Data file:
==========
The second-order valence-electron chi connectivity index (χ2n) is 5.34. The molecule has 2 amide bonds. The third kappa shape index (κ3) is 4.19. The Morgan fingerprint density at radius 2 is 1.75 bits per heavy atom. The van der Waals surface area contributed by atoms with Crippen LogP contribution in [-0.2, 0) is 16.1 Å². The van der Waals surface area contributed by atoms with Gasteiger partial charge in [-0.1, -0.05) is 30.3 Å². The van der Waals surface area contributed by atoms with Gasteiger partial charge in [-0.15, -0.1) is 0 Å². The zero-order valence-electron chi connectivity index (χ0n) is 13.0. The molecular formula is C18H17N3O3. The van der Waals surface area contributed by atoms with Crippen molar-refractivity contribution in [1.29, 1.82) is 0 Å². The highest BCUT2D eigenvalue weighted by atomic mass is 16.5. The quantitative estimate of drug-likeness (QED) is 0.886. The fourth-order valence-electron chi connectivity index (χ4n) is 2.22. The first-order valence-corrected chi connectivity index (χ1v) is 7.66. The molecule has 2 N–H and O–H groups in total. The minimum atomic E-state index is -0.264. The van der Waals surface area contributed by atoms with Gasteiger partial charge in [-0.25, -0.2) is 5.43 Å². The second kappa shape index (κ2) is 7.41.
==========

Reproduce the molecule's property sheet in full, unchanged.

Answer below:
The second-order valence-electron chi connectivity index (χ2n) is 5.34. The molecule has 2 amide bonds. The third kappa shape index (κ3) is 4.19. The Morgan fingerprint density at radius 2 is 1.75 bits per heavy atom. The van der Waals surface area contributed by atoms with Crippen LogP contribution in [-0.2, 0) is 16.1 Å². The van der Waals surface area contributed by atoms with Gasteiger partial charge in [-0.1, -0.05) is 30.3 Å². The van der Waals surface area contributed by atoms with Gasteiger partial charge in [-0.15, -0.1) is 0 Å². The zero-order valence-electron chi connectivity index (χ0n) is 13.0. The molecular formula is C18H17N3O3. The van der Waals surface area contributed by atoms with Crippen molar-refractivity contribution in [1.29, 1.82) is 0 Å². The highest BCUT2D eigenvalue weighted by atomic mass is 16.5. The quantitative estimate of drug-likeness (QED) is 0.886. The fourth-order valence-electron chi connectivity index (χ4n) is 2.22. The first-order valence-corrected chi connectivity index (χ1v) is 7.66. The molecule has 2 N–H and O–H groups in total. The minimum atomic E-state index is -0.264. The van der Waals surface area contributed by atoms with Gasteiger partial charge in [-0.25, -0.2) is 5.43 Å². The second kappa shape index (κ2) is 7.41.